U.S. Treasury officials have fined the Alliance of Baptists $34,000 after citing Birmingham’s Baptist Church of the Covenant and al other churches for engaging in banned tourist activities while in Cuba for religious purposes.
The alliance’s executive director, Stan Hastey, said the group plan to notify the U.S. Treasury Department by Sept. 1 that it will appeal the fine.
The fine would constitute about 10 percent of the alliance’s budget for operating expenses.
Hastey told The Birmingham News that the group may end up settling, but even a reduced fine would be a blow.
The department’s July 5 letter notifying Hastey of the fine mentioned four other Baptist churches guilty of violations during trips to Cuba between 2003 and 2005. A letter last year notified the group its license to travel to Cuba was revoked and accused the Birmingham church delegation of not engaging in a full-time schedule of religious activities as required during a a trip in March 2005.
“The purpose of the trip was to go there for a site visit to get a feel for what kind of partnership we could develop,” said the Rev. Sarah Jackson Shelton, pastor of Baptist Church of the Covenant, who did not go on the trip.
Shelton said associate pastor John Duke and lay coordinator Todd Hefner organized the trip, relying on Hastey and Cuban church officials for guidance.
Duke said one church member bought Cuban cigars which were confiscated by U.S. Customs, and that prompted extra scrutiny of the itinerary.
Shelton said the delegation went to establish ties with Baptist Church of Boca de Muriel, which also has a woman pastor.
She did not dispute that church members may have made visits to farms, museums and crafts markets as alleged in the letter.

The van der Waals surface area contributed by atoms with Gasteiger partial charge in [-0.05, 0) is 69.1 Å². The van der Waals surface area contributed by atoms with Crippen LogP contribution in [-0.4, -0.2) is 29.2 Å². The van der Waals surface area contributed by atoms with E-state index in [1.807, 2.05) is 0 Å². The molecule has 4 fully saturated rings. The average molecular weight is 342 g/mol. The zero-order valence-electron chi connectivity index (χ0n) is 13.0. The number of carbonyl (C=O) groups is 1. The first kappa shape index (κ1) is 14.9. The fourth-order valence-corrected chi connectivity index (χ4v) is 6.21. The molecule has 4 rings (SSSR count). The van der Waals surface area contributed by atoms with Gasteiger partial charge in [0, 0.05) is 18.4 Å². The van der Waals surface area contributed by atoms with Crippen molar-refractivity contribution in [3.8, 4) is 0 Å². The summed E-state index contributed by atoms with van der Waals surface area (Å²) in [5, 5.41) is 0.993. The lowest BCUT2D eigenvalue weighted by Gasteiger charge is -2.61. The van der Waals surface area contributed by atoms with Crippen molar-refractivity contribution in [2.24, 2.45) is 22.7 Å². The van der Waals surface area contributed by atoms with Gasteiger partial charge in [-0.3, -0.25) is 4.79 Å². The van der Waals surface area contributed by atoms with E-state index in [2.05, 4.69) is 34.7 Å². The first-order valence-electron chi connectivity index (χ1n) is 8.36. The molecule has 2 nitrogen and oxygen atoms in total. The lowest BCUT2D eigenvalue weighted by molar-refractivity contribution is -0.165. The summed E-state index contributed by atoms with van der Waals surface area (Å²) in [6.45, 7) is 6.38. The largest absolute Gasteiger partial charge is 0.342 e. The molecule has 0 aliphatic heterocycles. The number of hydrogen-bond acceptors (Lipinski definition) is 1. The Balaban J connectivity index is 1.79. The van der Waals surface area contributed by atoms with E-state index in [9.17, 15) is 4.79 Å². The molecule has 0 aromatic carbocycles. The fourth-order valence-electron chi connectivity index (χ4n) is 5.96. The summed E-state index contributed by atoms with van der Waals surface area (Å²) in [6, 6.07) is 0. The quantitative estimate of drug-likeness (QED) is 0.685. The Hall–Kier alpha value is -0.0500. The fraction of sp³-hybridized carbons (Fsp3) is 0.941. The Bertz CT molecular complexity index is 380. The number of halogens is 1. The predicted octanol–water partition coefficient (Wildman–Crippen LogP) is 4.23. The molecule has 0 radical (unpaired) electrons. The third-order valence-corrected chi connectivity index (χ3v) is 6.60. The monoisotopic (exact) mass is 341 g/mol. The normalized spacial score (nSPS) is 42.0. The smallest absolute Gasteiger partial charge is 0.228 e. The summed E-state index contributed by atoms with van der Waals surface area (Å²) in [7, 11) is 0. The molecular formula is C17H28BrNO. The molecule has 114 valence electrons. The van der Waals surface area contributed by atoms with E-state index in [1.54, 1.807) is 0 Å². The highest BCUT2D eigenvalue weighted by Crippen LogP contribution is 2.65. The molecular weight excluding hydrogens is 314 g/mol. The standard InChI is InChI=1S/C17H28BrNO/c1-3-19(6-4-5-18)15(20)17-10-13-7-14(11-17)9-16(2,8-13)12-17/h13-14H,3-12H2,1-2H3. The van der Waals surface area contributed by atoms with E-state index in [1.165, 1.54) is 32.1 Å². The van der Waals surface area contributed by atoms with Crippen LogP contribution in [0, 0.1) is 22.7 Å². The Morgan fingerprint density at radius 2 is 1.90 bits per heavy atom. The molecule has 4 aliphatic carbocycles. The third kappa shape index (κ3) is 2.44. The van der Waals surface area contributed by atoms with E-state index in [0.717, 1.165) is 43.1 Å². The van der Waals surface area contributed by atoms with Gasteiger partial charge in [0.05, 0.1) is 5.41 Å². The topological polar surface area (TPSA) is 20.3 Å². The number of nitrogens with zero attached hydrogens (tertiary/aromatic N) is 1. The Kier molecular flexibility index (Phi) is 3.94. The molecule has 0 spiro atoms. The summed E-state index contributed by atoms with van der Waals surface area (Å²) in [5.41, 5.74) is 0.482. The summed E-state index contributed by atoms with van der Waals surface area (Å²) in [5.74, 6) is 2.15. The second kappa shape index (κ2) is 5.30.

“It was our very first trip; we didn’t know,” Shelton said. “Part of that was to help the economy. It was all done in conjunction with the pastor of the Cuban church and director of the Baptist convention in Cuba.”
Hastey, who was on the trip along with five church representatives, said the group’s visit to the beach resort town of Varadero near Havana may have raised a red flag.
“It is well-known by religious groups that have traveled to Cuba for years that the Presbyterian guest house in the city, not in the resort area, made available meals and overnight accommodations,” Hastey said. “Lots and lots of religious groups use that facility.”
He believes the Bush administration has been cracking down on Cuban policy, and singled out the alliance because of its opposition to the U.S. economic embargo of Cuba.
Treasury Department spokewsoman Molly Millerwise declined comment, saying the department does not discuss individual cases.
The other churches mentioned in the Treasury Department’s letter notifying Hastey of the fine were the First Baptist churches of Washington, D.C.; Savannah, Ga.; and Greensville, S.C.; and Glendale Baptist Church in Nashville, Tenn.